September 8 & 22
October 6 & 20
November 3 & 17
Meet at Frassati House at 5:15 pm
University Catholic continues a 30+ year tradition by providing meals and fellowship to residents of Dismas House.
About Dismas House
The idea for university students and former prisoners to share a home was conceived by a group of students and the late Father Jack Hickey, O.P., a chaplain at Vanderbilt University, as an extension of the Vanderbilt Prison Project. He saw the plight of so many about to be released from jail - no home, no family, no job, and no hope - all of which contribute to recidivism. Father Hickey and the students opened the first Dismas House in 1974 in Nashville, Tennessee.
Dismas is the traditional name of the repentant thief at Calvary (Luke XXII, 39-43.) The ex-offender is also seen as Dismas - punished, repentant, but deserving of a second chance and a new start.
Residents typically live in a house for 3-6 months, leaving with a stable income, a greater sense of self-worth and hope for the future. Residents are expected to gain employment within 2 weeks of moving in, help with the chores, attend nightly meetings, participate in evening meals and pay program fees.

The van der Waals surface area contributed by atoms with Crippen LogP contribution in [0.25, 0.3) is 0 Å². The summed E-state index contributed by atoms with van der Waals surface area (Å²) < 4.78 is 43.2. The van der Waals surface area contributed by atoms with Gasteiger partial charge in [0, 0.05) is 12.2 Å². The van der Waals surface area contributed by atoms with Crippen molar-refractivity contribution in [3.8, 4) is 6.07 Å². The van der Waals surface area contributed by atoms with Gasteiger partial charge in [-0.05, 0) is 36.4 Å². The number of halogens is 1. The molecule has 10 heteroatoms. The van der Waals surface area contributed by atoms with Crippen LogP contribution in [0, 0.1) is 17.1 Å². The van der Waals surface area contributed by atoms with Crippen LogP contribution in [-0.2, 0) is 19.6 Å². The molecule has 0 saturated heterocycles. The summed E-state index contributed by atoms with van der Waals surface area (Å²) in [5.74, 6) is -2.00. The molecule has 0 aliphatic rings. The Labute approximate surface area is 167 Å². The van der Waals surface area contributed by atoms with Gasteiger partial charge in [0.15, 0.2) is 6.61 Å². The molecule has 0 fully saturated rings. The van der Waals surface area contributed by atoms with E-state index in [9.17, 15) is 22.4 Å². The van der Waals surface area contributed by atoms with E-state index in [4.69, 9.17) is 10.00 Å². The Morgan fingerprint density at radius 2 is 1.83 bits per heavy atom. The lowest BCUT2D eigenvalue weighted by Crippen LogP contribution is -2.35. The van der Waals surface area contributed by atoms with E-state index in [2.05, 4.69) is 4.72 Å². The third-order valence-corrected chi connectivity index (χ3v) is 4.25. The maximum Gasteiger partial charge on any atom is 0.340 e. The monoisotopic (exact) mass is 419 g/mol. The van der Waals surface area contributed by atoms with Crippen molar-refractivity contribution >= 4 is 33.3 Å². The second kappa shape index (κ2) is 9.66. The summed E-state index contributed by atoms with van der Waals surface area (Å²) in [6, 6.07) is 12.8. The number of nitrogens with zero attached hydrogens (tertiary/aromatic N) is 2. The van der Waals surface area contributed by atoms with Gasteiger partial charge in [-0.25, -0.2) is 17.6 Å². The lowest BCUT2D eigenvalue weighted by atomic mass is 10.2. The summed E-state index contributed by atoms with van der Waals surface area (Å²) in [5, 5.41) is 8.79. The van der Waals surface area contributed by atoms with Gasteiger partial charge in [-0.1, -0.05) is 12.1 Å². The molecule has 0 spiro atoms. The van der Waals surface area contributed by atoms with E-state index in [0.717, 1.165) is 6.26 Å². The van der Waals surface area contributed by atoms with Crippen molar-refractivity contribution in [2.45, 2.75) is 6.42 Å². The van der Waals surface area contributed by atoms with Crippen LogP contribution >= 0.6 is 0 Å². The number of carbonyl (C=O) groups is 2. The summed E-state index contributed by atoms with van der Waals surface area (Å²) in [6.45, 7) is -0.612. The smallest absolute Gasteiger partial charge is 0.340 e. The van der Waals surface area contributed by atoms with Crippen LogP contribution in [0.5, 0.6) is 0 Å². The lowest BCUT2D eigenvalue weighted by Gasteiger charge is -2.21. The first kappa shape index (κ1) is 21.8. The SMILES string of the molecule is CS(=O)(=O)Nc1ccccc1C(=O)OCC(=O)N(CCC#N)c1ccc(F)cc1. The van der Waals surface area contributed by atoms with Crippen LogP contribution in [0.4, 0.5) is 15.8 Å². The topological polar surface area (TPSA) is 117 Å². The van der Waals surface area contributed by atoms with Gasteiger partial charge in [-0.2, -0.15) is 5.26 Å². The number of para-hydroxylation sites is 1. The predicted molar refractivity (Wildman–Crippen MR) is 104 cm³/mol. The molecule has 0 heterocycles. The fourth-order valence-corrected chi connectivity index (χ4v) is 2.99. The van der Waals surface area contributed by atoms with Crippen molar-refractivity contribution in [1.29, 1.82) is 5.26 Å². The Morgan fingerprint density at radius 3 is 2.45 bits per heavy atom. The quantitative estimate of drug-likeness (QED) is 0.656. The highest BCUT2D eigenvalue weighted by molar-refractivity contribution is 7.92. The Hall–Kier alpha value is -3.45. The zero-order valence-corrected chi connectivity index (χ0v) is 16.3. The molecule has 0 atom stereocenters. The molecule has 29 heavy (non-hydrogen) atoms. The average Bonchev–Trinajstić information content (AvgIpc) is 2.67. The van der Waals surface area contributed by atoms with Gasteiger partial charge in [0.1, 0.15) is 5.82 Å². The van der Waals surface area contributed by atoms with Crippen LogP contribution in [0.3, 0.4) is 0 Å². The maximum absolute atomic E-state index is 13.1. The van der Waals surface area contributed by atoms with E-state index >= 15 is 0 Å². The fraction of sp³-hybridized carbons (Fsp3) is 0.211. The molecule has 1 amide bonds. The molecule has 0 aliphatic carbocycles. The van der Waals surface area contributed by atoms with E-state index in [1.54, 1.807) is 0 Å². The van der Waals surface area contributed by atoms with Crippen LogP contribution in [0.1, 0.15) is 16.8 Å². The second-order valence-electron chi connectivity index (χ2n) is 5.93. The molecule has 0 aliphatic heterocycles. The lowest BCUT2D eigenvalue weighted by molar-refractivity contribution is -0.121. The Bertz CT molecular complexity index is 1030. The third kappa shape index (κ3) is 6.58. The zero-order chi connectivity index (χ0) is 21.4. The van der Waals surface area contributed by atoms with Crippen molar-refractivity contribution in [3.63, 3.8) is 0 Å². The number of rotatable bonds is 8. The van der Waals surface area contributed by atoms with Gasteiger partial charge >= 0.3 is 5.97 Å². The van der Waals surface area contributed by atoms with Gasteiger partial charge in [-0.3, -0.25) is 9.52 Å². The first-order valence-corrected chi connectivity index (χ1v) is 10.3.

Dismas strives to create a family-based atmosphere, hence the slogan: "Dismas is Family." This slogan reflects a value system that each resident of the house is a member of a family that works together to achieve positive results. This family value also means that an atmosphere of forgiveness and reconciliation is possible.
The staff and student residents help ex-offenders reach their goals by monitoring their efforts and providing encouragement. Community volunteers are constant visitors - cooking dinner, helping with job placement, counseling and advising, maintaining the house, and offering friendship to the residents.